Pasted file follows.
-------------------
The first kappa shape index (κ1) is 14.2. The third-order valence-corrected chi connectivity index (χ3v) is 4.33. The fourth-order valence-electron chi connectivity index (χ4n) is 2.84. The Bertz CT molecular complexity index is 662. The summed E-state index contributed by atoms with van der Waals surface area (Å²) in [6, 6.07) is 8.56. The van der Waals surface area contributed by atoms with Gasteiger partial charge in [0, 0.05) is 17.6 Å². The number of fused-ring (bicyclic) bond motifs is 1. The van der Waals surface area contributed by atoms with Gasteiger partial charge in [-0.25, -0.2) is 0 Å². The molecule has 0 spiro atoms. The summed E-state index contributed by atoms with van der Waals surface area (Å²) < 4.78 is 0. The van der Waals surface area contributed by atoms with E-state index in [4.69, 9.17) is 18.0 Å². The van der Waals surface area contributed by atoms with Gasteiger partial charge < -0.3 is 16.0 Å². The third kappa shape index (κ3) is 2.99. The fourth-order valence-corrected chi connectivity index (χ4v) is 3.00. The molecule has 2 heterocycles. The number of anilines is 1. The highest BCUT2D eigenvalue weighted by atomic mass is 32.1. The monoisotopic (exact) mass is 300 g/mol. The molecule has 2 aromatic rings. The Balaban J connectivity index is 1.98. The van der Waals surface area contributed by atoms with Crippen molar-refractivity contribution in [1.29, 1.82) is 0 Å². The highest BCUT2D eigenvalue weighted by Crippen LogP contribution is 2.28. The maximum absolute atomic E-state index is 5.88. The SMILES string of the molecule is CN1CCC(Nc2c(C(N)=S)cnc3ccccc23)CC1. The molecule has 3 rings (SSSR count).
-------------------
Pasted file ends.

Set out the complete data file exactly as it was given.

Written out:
The first kappa shape index (κ1) is 14.2. The third-order valence-corrected chi connectivity index (χ3v) is 4.33. The fourth-order valence-electron chi connectivity index (χ4n) is 2.84. The Bertz CT molecular complexity index is 662. The summed E-state index contributed by atoms with van der Waals surface area (Å²) in [6, 6.07) is 8.56. The van der Waals surface area contributed by atoms with Gasteiger partial charge in [0, 0.05) is 17.6 Å². The number of fused-ring (bicyclic) bond motifs is 1. The van der Waals surface area contributed by atoms with Gasteiger partial charge in [-0.25, -0.2) is 0 Å². The molecule has 0 spiro atoms. The summed E-state index contributed by atoms with van der Waals surface area (Å²) < 4.78 is 0. The van der Waals surface area contributed by atoms with E-state index in [4.69, 9.17) is 18.0 Å². The van der Waals surface area contributed by atoms with Gasteiger partial charge < -0.3 is 16.0 Å². The third kappa shape index (κ3) is 2.99. The fourth-order valence-corrected chi connectivity index (χ4v) is 3.00. The molecule has 2 heterocycles. The number of anilines is 1. The highest BCUT2D eigenvalue weighted by atomic mass is 32.1. The monoisotopic (exact) mass is 300 g/mol. The molecule has 2 aromatic rings. The Balaban J connectivity index is 1.98. The van der Waals surface area contributed by atoms with Crippen molar-refractivity contribution in [1.29, 1.82) is 0 Å². The highest BCUT2D eigenvalue weighted by Crippen LogP contribution is 2.28. The maximum absolute atomic E-state index is 5.88. The SMILES string of the molecule is CN1CCC(Nc2c(C(N)=S)cnc3ccccc23)CC1. The molecule has 3 rings (SSSR count).